Early College Robotics hopes to win big next year

A couple of well-oiled machines.

This is perfect description for each of the Early College at Guilford’s Robotics teams, three of whom competed at the FIRST World Championship from March 19-22. Two First Tech Challenge teams, Team 731 “Wannabee Strange” and Team 5795 “Back to the Drawing Board,” and one First Robotics Challenge team, Team 1533 “Triple Strange,” took their robots to the competition in Houston, Texas.

In order for the teams to run smoothly and complete the work each robot requires, the members work hand in hand to ensure their robots’ success.

Early College student Mohammad Haveliwala is a member of Team 5795 and is one the team’s mechanical drivers, which is an essential role when it comes to competition day.

“I do… the mechanisms on the robot,” said Haveliwala. In addition to mechanically driving the robot during competition, Haveliwala also has a particular interest in programming. Though he does not do much coding this season, he is working with the team’s head programmer to learn the ropes and hopefully be a programmer next year.

ECG student Ryan Townsend, another member of Team 5795, helps Haveliwala drive. He also plays a big part in helping his team build and maintain the robot.

“I help build swerve mechanisms and modules,” said Townsend. “I also help to design and brainstorm a lot of stuff on the robot.” Leading up to the world championship, Townsend and his team spent about eight hours a week preparing the robot for competition.

In order for the team to have a shot at Worlds, they must also have someone to manage the engineering notebook. This is ECG student Ashley Myers’ job, also a member of Team 5795.

“I mostly manage the engineering notebook, which is actually an extremely important part of winning awards in FTC,” she said. The notebook details everything the team did throughout the season and helps them win outreach-based awards.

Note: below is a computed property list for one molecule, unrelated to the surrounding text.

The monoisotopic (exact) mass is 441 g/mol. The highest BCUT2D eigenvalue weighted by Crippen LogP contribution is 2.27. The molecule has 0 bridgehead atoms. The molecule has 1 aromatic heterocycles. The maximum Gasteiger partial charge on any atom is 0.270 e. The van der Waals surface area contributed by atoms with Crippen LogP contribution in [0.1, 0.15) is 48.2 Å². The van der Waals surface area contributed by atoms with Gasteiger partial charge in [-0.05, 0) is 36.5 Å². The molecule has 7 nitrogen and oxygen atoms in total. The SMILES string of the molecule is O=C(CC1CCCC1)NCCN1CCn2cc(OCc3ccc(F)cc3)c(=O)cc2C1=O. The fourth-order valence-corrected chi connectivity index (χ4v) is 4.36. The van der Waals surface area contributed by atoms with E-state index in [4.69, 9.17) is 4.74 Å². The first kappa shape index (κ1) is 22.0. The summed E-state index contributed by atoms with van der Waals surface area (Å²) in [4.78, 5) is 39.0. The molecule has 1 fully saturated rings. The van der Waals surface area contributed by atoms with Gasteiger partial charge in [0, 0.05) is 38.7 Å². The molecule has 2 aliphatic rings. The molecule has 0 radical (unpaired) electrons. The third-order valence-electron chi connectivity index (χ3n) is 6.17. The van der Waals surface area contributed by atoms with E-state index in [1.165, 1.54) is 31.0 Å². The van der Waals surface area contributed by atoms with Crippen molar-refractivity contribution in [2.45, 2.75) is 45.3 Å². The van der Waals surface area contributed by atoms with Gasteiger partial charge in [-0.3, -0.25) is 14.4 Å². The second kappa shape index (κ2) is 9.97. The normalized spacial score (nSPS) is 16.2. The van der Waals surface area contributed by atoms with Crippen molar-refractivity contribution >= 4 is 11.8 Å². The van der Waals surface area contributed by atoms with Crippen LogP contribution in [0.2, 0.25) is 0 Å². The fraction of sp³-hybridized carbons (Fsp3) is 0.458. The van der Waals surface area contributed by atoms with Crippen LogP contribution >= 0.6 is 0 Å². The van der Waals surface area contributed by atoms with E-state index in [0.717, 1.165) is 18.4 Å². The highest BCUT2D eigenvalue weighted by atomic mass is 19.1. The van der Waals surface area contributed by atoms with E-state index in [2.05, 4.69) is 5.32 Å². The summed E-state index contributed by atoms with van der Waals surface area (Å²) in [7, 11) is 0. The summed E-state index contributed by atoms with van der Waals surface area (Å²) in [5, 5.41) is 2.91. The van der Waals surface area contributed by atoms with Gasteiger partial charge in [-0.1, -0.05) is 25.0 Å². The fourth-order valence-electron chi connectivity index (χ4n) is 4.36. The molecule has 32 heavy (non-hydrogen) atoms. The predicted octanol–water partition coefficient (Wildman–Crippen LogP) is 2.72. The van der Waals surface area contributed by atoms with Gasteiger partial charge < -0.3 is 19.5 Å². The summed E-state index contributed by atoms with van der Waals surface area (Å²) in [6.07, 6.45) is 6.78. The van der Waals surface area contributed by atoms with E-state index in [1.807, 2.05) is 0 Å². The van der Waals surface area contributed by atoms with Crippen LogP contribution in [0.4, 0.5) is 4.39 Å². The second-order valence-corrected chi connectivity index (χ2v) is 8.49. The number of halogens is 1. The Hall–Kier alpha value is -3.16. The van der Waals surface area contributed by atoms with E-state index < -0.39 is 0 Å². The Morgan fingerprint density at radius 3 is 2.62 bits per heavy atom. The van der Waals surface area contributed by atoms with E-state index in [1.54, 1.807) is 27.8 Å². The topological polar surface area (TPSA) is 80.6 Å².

“The engineering notebook… explains the entirety of what our team does,” Myers said. “It’s extremely important to have all of that documented for winning those top awards.”

Myers explains that in order to win awards and competitions, the team must excel in both robot performance and community outreach.

The 2016-17 season is Team 5795’s second time competing in the world championship.

ECG’s second FTC team, Team 731, is similar to its sister team in that they must work together to be successful.

Aarushi Ahuja is Team 731’s drive coach. Her role is to direct the two drivers below her without touching the controllers. Ahuja also helps with the team’s outreach efforts. This season, her team started the “Varsity Letter Project” as their main outreach project.

“Our Varsity Letter Project is trying to get robotics acknowledged as a varsity sport and gain greater recognition in the state of North Carolina,” said Ahuja.

Nicholas Day is Team 731’s lead programmer, another extremely important role on the team. Day programs the robot so that it can perform on its own during the “autonomous” period of the competition.

“My job is important because without programming, you know, the robots can’t move,” Day said.

This season is Team 731’s first time competing at Worlds since its foundation.

The third team from the ECG Robotics club to participate in Worlds is FRC Team 1533. FRC participates in a different category from the two FTC teams, as the FRC teams build larger robots.

Braxton Bensel is a member of Team 1533. Though he has a set role in his team, Bensel and his fellow team members work together to get a full learning experience throughout the season.

“I work in mechanical,” said Bensel. “You kind of just learn everything as you go, and it allows you to really truly understand everything about robotics.” Without Bensel and his fellow mechanics’ participation, many of the complicated processes of creating and building the robot would not happen. Bensel is also the team’s drive coach during competition.

“I’m the one who reads and interprets the rules and is our lead strategy guy,” he says. “I more or less decide what we’re going to do.”

Bensel’s team also attended the world championship competition during the 2015-16 season, placing 50th in their division.

All of the Early College teams performed well at the FIRST World Championship. FTC Team 5795 placed 42nd in their division, higher than last season. FTC Team 731 placed eighth in their first year at Worlds, an incredible feat for the Early College Robotics Club.

FRC Team 1533 made it to their division’s semifinals before losing to the team who would become the world finalists for the 2016-17 season.

With more knowledge and experience under their belts, the Early College robotics teams will continue to strive for excellence, both on and off the robotic field.

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